Never mind that scientists in Switzerland may have recently upended Albert Einstein’s theory of relativity. Einstein is still one of humankind’s great visionaries, and he is one of many inspirations behind a new kids show, Wake Up Your Weird, premiering this weekend at the Lesher Center for the Arts.
Famed puppeteer — and Pleasant Hill-reared — Leslie Carrara-Rudolph wants to help kids find ways to become comfortable with their own individuality and celebrate it through creativity. It wouldn’t be a stretch to say that Einstein had to become comfortable with his own individuality as he proceeded to rewrite the laws of physics.
Wake Up Your Weird, with four performances Friday, Saturday and Sunday, is a multimedia one-person show that aims to teach kids how to navigate the emotional challenges of growing up. The Emmy Award-nominated Carrara-Rudolph focuses on those times in childhood when kids feel like they are different from everyone else, are dismissed as being “weird” and even encounter bullying and other forms of social rejection.
“I wrote this play because I thought it was a whimsical way I could address some of the emotional issues young people are dealing with today and give them some creative tools to express themselves,” Carrara-Rudolph says. “I wanted to show kids how easy it is to access their imaginations.”
The show, geared to kids ages 6 and up, began as a one-act musical developed at the Ojai Playwright conference in 2009 and further developed at the Eugene O’Neill Puppetry conference in 2011.
It has received a Jim Henson Foundation Grant and was awarded a Union Internationale de la Marionette Citation of Excellence for the version that was performed at the 2009 International Puppetry Conference. In 2010 it was featured at the Center for Puppetry Arts in Atlanta.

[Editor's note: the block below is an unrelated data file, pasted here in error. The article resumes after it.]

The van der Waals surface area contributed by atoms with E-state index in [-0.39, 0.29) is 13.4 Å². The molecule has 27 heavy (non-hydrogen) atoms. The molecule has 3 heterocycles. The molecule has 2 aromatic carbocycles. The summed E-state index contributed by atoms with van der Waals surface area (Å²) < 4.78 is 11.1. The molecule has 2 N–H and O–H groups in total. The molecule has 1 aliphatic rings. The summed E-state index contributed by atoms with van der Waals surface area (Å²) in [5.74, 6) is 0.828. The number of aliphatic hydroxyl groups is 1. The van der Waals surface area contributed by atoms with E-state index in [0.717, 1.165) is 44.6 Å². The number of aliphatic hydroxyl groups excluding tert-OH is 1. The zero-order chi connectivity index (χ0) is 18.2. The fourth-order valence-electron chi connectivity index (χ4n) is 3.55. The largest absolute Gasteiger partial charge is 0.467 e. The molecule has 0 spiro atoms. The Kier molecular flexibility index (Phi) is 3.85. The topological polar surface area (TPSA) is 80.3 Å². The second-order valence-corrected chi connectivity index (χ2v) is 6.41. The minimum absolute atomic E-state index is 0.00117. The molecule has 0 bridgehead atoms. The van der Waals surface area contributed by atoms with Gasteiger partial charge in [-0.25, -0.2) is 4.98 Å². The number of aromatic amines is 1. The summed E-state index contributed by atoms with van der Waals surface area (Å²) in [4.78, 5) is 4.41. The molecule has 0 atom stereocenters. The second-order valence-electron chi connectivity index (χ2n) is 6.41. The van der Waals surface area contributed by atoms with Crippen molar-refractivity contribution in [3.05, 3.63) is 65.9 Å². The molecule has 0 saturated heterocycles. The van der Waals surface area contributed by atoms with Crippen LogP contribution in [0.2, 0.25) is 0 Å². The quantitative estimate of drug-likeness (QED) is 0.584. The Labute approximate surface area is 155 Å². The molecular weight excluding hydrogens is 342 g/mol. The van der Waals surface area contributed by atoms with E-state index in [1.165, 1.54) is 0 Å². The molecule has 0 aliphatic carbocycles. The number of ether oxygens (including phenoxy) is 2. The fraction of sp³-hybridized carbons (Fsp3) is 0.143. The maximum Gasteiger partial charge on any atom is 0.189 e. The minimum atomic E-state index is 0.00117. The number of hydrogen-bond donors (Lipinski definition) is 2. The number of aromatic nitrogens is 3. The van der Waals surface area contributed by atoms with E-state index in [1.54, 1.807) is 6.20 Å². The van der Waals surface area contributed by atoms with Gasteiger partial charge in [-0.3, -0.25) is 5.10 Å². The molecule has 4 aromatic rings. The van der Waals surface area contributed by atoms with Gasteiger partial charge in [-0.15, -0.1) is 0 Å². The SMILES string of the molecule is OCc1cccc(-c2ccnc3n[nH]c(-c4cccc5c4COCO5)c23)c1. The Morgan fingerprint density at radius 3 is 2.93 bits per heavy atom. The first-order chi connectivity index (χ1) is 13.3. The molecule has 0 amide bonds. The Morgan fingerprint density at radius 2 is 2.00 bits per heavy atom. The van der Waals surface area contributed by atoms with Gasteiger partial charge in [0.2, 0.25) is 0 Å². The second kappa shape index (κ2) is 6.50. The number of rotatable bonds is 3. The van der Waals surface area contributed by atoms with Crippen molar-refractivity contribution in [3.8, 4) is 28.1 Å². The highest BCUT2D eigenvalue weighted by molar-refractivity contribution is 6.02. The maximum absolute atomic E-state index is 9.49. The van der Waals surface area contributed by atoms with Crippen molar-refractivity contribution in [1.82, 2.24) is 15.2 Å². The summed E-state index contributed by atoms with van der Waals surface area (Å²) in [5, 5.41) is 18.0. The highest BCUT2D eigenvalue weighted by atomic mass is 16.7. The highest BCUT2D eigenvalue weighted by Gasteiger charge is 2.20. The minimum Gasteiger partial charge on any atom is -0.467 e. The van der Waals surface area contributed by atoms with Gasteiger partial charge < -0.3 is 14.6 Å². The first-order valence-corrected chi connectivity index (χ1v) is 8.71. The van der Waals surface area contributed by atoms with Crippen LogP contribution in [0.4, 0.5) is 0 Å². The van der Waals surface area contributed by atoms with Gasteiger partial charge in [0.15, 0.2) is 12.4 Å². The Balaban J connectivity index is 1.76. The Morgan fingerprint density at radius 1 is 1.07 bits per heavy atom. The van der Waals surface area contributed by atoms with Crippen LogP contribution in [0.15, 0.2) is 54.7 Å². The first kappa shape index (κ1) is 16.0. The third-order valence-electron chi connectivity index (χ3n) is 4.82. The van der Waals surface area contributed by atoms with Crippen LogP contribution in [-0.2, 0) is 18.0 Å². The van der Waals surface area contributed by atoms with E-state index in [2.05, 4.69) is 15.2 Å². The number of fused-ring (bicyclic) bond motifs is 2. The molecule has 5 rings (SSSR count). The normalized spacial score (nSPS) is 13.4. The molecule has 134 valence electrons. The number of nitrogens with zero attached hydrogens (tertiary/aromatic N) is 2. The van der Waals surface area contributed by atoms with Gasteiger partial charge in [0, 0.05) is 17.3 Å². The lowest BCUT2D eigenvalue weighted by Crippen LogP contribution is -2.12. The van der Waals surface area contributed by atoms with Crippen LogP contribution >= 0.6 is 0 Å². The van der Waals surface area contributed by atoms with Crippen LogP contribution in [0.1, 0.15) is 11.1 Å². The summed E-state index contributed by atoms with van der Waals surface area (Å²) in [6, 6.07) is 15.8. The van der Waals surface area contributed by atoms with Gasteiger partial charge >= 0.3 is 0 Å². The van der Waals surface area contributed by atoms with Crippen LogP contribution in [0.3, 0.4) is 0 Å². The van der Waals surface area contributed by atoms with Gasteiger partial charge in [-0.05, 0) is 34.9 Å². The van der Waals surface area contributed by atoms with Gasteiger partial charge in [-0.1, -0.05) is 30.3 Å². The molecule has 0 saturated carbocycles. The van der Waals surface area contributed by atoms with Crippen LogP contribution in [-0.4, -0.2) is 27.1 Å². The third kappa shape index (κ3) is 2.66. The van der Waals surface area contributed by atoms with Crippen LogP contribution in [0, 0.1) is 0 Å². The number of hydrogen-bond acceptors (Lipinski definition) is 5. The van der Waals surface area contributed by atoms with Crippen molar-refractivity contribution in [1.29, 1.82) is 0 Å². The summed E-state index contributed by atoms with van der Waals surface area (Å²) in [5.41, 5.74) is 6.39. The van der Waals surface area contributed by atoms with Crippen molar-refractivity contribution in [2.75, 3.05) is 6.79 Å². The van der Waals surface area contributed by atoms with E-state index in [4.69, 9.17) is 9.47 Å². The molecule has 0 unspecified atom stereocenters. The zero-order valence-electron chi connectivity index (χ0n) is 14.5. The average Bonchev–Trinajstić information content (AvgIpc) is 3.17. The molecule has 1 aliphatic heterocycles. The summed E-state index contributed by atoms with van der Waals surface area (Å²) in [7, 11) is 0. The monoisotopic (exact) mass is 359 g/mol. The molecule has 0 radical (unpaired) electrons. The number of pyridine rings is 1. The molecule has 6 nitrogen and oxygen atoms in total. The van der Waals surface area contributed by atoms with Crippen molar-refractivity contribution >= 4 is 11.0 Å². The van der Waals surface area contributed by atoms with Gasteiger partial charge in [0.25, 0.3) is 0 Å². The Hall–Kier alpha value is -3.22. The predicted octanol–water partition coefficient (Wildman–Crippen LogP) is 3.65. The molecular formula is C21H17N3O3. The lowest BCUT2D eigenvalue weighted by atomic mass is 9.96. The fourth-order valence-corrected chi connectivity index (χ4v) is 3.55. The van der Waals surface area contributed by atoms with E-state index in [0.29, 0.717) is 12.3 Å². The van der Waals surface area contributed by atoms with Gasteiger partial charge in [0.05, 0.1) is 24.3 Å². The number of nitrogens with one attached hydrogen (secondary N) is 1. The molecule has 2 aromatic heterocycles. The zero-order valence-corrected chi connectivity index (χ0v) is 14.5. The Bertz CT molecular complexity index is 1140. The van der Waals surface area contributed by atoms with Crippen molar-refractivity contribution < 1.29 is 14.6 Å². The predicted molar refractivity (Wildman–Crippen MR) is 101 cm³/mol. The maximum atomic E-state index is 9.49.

Act I tells the story of a candy-loving sock puppet named Lolly Lard pop who gets bullied out of a play date. She deals with her hurt feelings by creating a tale about a girl who takes her brain out of her head, puts it on a leash and lets her mind wander. Characters include a Fairy Grandmother, a giant green lizard and a flying grandma. Lolly learns the power of being herself and following her heart.
Act II is a 25- to 30-minute audience participation performance and workshop. Carrara-Rudolph talks about how the voice, body and imagination are the three “magic ingredients” that can make ideas come to life and “wake up your weird.”
Carrara-Rudolph is a multi-faceted performer who trained with Walnut Creek’s Fantasy Forum Actors Ensemble for 13 years and appeared in musicals with the Diablo Theatre Company and the Willows Theatre. She earned her bachelor’s degree in child development through art from San Francisco State University. Carrara-Rudolph’s television work spans a variety of acclaimed children’s television programs including Sesame Street, Disney’s Johnny & the Sprites, Nickelodeon’s Wubulous World of Dr. Seuss, and the Learning Channel’s Animal Jam.
Leslie’s voiceover work includes Nickelodeon’s hit cartoon series Tough Puppy and all the characters in The Electric Company’s Haunted House cartoon sketches. She also does background special effects for The Simpsons.
“I love the arts so much and this piece comes straight from my heart and allows me to share that love and connect with communities and reach all ages,” Carrara-Rudolph says. “Theaters are a hub for humanity.”
Wake Up Your Weird shows at the Lesher Center 7:15 p.m. Friday, 2:15 and 7:15 p.m. Saturday and 2:15 p.m. Sunday.
To purchase tickets, call (925) 943-SHOW (7469) or visit www.lesherartscenter.org.